January 31, 2007, by Teaching at Nottingham
Demonstrating principles using activities in lectures
Kate: “The last thing I wanted to ask you about was the demonstrations and bringing that into a classroom. What are the pros and cons of doing something like that, do you think, in terms of for the students and for the lecturer?”
Ed: “The con might be that it goes wrong. There is one particular module where I sing a song, I bring my guitar in and I sing them the biochemical pathway. The con is that it goes horribly wrong and they decide that you’re an idiot and they don’t like the lecture, they don’t respect your style, they don’t participate and there is a cold silence. That is the possible problem.
“The benefit is that everybody is going to remember from this demonstration certain fundamentals and the fact that the course has a specific element in it about this, and the exam will have a question in it as well.
“I would like to think that when they take the exam they will be able to remember certain important features that they had demonstrated.
“What we’ve got here is a factory, it has four different types of stack, different diameters, different heights it’s making some kind of blue goo, we don’t know what it is, but what it is missing is a site foreman, so I asked my children about this yesterday and they were very helpful.
What we have got is different size stacks, so that one relates to the top one and we will try a few different things to see how we can vary what is going on with this list.
“In theory this should work.
“Slightly leaky! It could be on fire, we are not quite sure! It takes a while to get it going, but what you can actually see is it’s a fairly good plume up to about there and then it starts to diffuse, and there is not a whole lot of wind in this room.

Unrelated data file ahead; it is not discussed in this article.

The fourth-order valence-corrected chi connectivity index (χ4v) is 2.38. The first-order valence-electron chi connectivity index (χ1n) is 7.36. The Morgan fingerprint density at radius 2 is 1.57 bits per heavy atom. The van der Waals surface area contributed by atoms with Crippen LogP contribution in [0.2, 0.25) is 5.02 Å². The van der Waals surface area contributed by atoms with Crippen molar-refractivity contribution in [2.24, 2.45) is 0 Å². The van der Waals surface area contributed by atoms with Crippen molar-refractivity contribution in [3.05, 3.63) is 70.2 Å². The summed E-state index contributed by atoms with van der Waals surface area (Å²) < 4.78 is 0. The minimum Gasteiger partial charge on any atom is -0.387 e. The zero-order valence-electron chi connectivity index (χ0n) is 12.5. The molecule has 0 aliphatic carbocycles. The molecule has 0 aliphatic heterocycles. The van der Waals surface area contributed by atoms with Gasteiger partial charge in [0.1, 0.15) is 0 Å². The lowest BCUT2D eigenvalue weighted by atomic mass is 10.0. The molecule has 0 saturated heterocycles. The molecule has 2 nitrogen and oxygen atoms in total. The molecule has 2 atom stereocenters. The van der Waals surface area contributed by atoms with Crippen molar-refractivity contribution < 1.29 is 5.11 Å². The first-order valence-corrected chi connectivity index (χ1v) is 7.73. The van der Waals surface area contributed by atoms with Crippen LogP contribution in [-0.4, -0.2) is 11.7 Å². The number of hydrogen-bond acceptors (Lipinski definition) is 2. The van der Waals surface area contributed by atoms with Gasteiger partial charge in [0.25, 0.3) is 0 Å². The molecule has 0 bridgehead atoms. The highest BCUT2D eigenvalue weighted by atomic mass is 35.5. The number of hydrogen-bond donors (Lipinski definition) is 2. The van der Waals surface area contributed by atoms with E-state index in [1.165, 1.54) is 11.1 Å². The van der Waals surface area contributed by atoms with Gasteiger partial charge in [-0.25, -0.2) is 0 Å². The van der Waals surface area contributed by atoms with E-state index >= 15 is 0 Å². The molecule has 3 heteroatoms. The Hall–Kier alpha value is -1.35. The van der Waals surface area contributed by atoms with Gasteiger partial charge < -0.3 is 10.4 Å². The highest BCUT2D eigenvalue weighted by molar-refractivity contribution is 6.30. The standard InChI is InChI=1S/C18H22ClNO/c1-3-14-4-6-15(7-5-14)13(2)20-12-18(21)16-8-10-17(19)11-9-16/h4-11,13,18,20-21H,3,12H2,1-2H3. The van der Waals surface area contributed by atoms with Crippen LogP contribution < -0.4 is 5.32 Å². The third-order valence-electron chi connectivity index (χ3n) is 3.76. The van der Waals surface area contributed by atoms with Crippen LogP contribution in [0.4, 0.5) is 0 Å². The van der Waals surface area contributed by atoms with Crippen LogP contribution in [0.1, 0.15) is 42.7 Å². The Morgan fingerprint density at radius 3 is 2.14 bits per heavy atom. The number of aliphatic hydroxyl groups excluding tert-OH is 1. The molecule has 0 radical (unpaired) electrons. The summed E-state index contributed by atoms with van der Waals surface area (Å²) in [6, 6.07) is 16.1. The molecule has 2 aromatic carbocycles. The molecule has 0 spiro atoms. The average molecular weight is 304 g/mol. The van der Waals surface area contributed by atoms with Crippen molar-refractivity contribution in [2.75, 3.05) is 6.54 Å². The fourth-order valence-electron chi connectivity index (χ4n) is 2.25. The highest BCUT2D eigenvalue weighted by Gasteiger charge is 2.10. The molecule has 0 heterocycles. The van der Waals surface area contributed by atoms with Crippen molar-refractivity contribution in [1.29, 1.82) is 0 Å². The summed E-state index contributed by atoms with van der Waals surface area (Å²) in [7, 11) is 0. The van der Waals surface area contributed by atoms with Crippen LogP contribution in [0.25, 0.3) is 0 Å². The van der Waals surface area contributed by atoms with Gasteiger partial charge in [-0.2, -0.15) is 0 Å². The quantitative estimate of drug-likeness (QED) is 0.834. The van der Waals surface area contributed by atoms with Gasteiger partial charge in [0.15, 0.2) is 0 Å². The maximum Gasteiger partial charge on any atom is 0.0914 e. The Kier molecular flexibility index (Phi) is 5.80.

“This is where it is now drifting past the fire alarm and it doesn’t seem to be going off at the moment. So what we can do is pull the cap off. What you can see is that the plume makes it in a fairly distinct form for quite a long way.
“I need a volunteer at this point. He’s volunteered you, which is very noble of him.
“Can you come down for a minute? We are going to artificially make wind. Perhaps I didn’t phrase that very well, or maybe I did!”
To student: “Do you want to take that.”
“Now we have the ability to make cross wind with a highly technical device called a hairdryer. This light has now gone off, you just need to wait there for a minute.
“Now we need some cross wind – direct it in his direction because he volunteered you for this!
“Now whilst it’s quite thin, you can see if you have a fairly good cross wind, although it’s not to scale obviously you can start to manipulate where this plume is going, in this case straight to you (I think she is taking it too seriously though!). I am just going to put that back.
Now if we go back and try this one, this is a fairly short stack. Stand back there then. No, right back there.
“So we have proved the point then that we can manipulate the height at which the plume reaches and we are going to look at what effective stack height means in relation to plume height. What I thought it would be good to do, is to see if we can deliberately contaminate certain countries with our plume.
“In order to do that I thought I would print off, because we are obviously multinational here at the University of Nottingham, I have printed off a few flags, and I thought I would position you at set distances and see if we could get to you and dissolve your trees.
“Which flag is that? Oman OK then, isn’t it amazing how you knew your own flag!
“It doesn’t have to be perfect, it doesn’t look very good either but it does demonstrate certain principles and they will remember it too.”
Ed is teaching engineering students on a module about environmental protection (H8BENP Environmental Protection, Level B). Produced January 2007.
This video was originally published as part of PESL’s Teaching at Nottingham collection.
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